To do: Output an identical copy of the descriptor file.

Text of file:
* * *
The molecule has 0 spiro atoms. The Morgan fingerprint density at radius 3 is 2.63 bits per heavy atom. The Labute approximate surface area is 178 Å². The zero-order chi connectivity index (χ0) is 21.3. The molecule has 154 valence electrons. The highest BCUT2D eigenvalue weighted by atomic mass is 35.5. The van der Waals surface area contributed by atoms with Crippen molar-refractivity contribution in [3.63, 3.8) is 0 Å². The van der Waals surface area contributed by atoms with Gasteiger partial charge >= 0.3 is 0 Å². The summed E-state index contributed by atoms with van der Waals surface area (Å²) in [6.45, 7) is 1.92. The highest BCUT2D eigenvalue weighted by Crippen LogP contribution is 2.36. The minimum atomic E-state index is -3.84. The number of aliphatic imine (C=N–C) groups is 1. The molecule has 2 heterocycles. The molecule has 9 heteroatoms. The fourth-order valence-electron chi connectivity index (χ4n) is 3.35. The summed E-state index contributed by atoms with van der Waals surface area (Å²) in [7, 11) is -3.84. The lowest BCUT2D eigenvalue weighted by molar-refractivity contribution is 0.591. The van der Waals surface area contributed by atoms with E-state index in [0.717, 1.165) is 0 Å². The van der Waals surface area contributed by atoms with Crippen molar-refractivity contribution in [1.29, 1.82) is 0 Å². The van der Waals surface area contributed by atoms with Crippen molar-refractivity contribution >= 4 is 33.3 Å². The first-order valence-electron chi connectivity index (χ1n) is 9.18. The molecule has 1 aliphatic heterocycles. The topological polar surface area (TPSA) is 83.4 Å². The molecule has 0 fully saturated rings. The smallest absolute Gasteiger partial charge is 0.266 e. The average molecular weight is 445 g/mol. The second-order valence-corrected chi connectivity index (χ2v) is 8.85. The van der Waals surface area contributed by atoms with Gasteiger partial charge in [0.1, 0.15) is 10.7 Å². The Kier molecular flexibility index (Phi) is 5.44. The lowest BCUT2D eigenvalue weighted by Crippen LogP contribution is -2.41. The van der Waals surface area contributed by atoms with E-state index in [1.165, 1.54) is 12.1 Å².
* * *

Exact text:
The molecule has 0 spiro atoms. The Morgan fingerprint density at radius 3 is 2.63 bits per heavy atom. The Labute approximate surface area is 178 Å². The zero-order chi connectivity index (χ0) is 21.3. The molecule has 154 valence electrons. The highest BCUT2D eigenvalue weighted by atomic mass is 35.5. The van der Waals surface area contributed by atoms with Crippen molar-refractivity contribution in [3.63, 3.8) is 0 Å². The van der Waals surface area contributed by atoms with Gasteiger partial charge >= 0.3 is 0 Å². The summed E-state index contributed by atoms with van der Waals surface area (Å²) in [6.45, 7) is 1.92. The highest BCUT2D eigenvalue weighted by Crippen LogP contribution is 2.36. The minimum atomic E-state index is -3.84. The number of aliphatic imine (C=N–C) groups is 1. The molecule has 2 heterocycles. The molecule has 9 heteroatoms. The fourth-order valence-electron chi connectivity index (χ4n) is 3.35. The summed E-state index contributed by atoms with van der Waals surface area (Å²) in [7, 11) is -3.84. The lowest BCUT2D eigenvalue weighted by molar-refractivity contribution is 0.591. The van der Waals surface area contributed by atoms with E-state index in [0.717, 1.165) is 0 Å². The van der Waals surface area contributed by atoms with Crippen molar-refractivity contribution in [1.29, 1.82) is 0 Å². The van der Waals surface area contributed by atoms with Crippen molar-refractivity contribution >= 4 is 33.3 Å². The first-order valence-electron chi connectivity index (χ1n) is 9.18. The molecule has 1 aliphatic heterocycles. The topological polar surface area (TPSA) is 83.4 Å². The molecule has 0 fully saturated rings. The smallest absolute Gasteiger partial charge is 0.266 e. The average molecular weight is 445 g/mol. The second-order valence-corrected chi connectivity index (χ2v) is 8.85. The van der Waals surface area contributed by atoms with Gasteiger partial charge in [0.1, 0.15) is 10.7 Å². The Kier molecular flexibility index (Phi) is 5.44. The lowest BCUT2D eigenvalue weighted by Crippen LogP contribution is -2.41. The van der Waals surface area contributed by atoms with E-state index in [1.165, 1.54) is 12.1 Å².